The teacher was distracted for a moment! My big chance! I took two quick steps backward on the board, turned to my left and jumped, and grabbed the edge of the pool on the way down. Success! I was alive and I had jumped off of her stupid board. My hair was even still dry! Maybe we could go get lunch now!
This is when the yelling began – both adults raining down their fear and anger in harsh words. My teacher accented her yelling by moving closer to me with aggressive body language. As I clung to the side of the pool I wondered if she was going to hit me. I wondered if they would stop. They yelled for so long! Worse. My mom seemed to be on the teacher’s side yelling in harmony with her. Now betrayal was added to the humiliation. I tried to be brave but a kid against two adults was just too much.
I thought I had done well. I thought I had conquered my fear. I was sure any leap from that board, while not perfect, was progress. The adults continued to yell, I was defeated in so many ways. To think I had overcome my fear in some way… faced with the reality of their wrath, it broke my heart. I hid my face between the edge of the pool and the water hoping they wouldn’t see the tears.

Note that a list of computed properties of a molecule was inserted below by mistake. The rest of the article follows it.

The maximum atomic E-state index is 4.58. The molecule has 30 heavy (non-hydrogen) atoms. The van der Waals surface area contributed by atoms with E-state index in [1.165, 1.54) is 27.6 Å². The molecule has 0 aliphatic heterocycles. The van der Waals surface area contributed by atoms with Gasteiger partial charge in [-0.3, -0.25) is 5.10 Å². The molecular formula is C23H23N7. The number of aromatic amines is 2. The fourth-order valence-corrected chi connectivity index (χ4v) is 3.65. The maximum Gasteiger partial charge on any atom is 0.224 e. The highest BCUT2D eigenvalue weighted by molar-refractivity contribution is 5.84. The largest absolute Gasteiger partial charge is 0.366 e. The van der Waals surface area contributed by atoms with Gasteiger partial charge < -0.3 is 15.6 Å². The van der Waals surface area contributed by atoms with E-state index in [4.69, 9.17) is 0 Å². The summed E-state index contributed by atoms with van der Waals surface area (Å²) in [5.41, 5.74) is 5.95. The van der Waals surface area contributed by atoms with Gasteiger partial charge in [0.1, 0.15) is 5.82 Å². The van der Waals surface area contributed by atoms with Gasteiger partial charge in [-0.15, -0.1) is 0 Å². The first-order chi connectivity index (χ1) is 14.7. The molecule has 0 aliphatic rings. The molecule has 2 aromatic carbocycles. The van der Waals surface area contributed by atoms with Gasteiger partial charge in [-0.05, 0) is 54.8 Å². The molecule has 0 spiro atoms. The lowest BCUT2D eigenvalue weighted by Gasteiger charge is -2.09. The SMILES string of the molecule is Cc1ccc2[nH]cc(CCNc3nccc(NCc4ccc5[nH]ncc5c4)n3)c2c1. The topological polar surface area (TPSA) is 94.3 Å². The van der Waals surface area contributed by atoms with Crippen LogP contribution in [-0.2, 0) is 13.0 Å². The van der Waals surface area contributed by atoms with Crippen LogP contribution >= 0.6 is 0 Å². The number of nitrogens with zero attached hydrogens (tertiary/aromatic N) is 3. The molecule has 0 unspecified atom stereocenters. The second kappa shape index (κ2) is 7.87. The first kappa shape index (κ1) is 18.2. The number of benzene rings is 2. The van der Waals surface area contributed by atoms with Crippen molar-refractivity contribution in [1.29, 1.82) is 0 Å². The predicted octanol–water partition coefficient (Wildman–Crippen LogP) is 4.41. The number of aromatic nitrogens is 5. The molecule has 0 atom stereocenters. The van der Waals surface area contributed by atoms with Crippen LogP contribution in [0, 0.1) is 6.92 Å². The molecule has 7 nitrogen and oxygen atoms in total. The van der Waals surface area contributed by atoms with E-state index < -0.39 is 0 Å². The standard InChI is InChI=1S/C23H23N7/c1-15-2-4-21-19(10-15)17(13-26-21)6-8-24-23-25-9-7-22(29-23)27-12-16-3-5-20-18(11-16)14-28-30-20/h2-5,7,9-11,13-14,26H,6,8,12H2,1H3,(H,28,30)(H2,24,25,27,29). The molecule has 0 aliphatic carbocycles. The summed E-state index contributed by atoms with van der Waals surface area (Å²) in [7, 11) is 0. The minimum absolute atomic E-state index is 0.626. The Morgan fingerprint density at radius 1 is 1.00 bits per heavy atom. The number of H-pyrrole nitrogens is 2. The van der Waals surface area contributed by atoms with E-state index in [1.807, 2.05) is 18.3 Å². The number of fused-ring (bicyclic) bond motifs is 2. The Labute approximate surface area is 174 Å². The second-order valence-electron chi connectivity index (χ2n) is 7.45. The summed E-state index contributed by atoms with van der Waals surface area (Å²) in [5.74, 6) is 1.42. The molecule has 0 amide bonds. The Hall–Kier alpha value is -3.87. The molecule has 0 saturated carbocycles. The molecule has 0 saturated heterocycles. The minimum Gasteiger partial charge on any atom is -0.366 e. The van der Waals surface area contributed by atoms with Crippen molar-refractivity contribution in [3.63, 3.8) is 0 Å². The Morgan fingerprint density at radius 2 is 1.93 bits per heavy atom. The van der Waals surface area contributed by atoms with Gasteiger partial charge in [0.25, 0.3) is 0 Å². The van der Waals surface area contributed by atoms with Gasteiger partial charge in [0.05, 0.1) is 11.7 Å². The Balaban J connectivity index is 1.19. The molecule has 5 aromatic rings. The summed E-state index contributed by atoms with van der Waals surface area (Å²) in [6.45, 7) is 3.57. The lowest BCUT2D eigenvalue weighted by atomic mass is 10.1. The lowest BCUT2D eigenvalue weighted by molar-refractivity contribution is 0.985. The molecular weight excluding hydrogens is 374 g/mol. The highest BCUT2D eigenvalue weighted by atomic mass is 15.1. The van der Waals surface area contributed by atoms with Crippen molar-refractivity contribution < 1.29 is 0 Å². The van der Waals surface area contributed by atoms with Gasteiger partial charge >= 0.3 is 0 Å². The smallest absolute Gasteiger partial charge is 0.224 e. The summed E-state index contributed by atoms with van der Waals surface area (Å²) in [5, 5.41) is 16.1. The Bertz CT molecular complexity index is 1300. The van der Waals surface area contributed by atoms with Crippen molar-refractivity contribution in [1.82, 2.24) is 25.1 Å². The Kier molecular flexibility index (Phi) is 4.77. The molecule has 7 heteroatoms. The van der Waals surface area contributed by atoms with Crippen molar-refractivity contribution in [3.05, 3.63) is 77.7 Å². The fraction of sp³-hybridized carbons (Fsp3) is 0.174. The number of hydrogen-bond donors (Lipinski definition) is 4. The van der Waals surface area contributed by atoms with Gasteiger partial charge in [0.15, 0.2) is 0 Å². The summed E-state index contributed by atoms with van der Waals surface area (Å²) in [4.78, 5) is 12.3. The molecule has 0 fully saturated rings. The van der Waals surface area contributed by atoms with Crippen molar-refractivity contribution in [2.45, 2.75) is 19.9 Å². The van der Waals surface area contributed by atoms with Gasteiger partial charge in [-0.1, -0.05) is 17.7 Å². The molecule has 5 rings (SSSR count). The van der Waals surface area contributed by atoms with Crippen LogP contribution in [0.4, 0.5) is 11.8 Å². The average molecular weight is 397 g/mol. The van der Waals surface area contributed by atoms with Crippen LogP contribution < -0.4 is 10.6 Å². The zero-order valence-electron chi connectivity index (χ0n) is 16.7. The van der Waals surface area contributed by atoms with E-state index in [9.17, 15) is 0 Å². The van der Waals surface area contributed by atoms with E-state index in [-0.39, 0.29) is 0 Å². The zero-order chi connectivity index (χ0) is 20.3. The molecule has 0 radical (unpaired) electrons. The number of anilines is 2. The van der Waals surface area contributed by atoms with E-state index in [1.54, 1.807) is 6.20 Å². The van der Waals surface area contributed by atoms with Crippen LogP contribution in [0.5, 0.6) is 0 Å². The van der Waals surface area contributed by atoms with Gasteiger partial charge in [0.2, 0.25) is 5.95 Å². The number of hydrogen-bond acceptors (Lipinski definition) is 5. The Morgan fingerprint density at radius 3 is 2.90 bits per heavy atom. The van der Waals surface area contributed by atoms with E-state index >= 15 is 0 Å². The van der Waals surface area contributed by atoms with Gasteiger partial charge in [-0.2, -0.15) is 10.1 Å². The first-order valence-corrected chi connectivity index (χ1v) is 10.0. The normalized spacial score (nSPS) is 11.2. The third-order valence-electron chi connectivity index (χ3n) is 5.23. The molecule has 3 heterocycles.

Fear had turned something small and achievable into a larger terrifying thing.
When he was a boy, Bob dreamed of flying. To him soaring over the earth was what life was about. After graduating high school he went directly into the air force. They trained him and he became a navigator. His first assignment was navigating in a C-47 flying out of England to drop paratroopers in Europe. One transfer and Bob was a navigator fighting in World War ll. Flying over the beautiful European terrain with the huge engines droning outside of the cabin, suddenly explosions appeared all around them. On they would fly through the anti-aircraft fire from below. With a plane full of men the stakes were high. Eventually they would reach their target and the paratroopers would jump. The crew would then return to England with an empty plane.
Men became family under those conditions. Not only the crew he worked with on the plane, but the crews from other planes all became best of friends – their brotherhood forged in the stress and camaraderie of war and their love of aircraft and flying. After many successful paratrooper missions Bob was transferred to a B-17, then a B-26. His missions were now to drop bombs instead of men.
One day half a dozen B-26s were flying a bombing mission in loose formation. As they flew, the B-26 flying next to Bob’s plane suddenly exploded in a direct anti-aircraft hit. Bob remembers the flaming pieces of the wreckage falling towards earth. Five of Bob’s brothers, men he loved, were gone just that fast. He pauses the story here. The emotion of that moment rippling forward through seven decades to catch him again. “I still think about them.” he says as emotion chokes his voice. Then he let’s silence swallow the story for a while